At the end of the semester, the students will produce a full project exhibition, a book, and sample construction documents for the project. Final reviews are scheduled for the entire day on May 9, 2014. One or more representatives of Chevron will attend to assess the final reviews, and James Chinlund, the production designer for the July 2014 movie, Dawn of the Planet of the Apes, is flying to Baton Rouge from Los Angeles to serve as a juror. As usual, LSU School of Architecture alumni are invited to attend final reviews.
Based on the work from the students so far, LSU//Chevron: The Reimagined Shore Base final reviews should be interesting, to say the least.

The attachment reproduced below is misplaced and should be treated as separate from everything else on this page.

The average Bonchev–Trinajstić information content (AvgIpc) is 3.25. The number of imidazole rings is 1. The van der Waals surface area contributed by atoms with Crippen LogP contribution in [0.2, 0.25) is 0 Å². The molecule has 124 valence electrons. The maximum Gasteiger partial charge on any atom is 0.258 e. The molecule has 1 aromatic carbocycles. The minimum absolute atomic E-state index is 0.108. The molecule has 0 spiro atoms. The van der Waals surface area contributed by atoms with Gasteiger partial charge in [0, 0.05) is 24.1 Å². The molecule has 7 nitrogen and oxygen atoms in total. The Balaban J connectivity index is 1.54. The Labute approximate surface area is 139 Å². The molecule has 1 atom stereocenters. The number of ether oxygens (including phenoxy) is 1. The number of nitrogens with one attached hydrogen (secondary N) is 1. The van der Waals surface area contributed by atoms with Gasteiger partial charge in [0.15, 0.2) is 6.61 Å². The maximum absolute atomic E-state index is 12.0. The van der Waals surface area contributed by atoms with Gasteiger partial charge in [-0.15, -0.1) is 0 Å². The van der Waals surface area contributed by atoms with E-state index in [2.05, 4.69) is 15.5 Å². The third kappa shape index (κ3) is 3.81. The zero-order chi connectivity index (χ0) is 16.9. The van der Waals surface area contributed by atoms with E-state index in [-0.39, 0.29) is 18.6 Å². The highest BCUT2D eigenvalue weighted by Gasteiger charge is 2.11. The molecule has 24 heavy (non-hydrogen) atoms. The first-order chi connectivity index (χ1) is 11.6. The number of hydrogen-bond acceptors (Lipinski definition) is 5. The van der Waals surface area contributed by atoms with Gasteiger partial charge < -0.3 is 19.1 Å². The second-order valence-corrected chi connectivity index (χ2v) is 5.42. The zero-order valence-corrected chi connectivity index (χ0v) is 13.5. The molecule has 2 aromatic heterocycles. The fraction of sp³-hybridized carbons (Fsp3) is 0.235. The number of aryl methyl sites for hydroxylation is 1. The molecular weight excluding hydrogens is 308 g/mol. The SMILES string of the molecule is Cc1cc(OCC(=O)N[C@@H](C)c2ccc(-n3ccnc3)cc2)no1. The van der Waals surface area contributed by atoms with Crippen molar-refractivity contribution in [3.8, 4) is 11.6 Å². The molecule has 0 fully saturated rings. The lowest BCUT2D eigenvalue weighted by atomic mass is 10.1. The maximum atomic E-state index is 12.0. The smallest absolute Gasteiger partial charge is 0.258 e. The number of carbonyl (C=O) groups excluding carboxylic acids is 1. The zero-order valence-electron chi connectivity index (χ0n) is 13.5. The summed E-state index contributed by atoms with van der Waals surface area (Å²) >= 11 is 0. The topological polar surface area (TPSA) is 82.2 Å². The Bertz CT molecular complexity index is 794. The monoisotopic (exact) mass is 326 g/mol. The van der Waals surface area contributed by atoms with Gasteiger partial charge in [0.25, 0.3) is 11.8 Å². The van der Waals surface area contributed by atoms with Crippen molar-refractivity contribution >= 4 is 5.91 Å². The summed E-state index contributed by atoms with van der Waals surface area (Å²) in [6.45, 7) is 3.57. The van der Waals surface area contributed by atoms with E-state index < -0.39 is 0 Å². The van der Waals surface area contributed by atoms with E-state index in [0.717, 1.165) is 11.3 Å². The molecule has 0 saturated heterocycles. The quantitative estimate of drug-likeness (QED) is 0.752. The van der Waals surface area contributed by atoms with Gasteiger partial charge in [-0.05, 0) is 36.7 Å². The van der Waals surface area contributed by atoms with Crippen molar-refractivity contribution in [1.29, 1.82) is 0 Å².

Abstract: Alex Klingsporn
Humans have conformed to water’s presence in different conditions that depend on how water has been utilized to complete certain objectives such as shipping, shrimping, and fishing. Man has altered the land and water condition through the use of canals and channels to divert water and by dredging to create “useable water,” or to use dredged material to build land where water once was. The constant manipulation of land has caused it to deteriorate, and subsidence has occurred as a result and will continue to occur. Because of this subsidence, water is beginning to dominate the landscape. If water is becoming the future of landscape, then building into water’s permanence is essential. Allowing man to adapt and move with the landscape is crucial to the future of occupying this environment. Since the landscape is changing rapidly, the idea that water and land are the same can be assumed. Man and nature have changed land and water presence by moving the substances from place to place. Rather than negotiating between water and land, man will consider them as the same and build into them.
Abstract: Matthew McKeever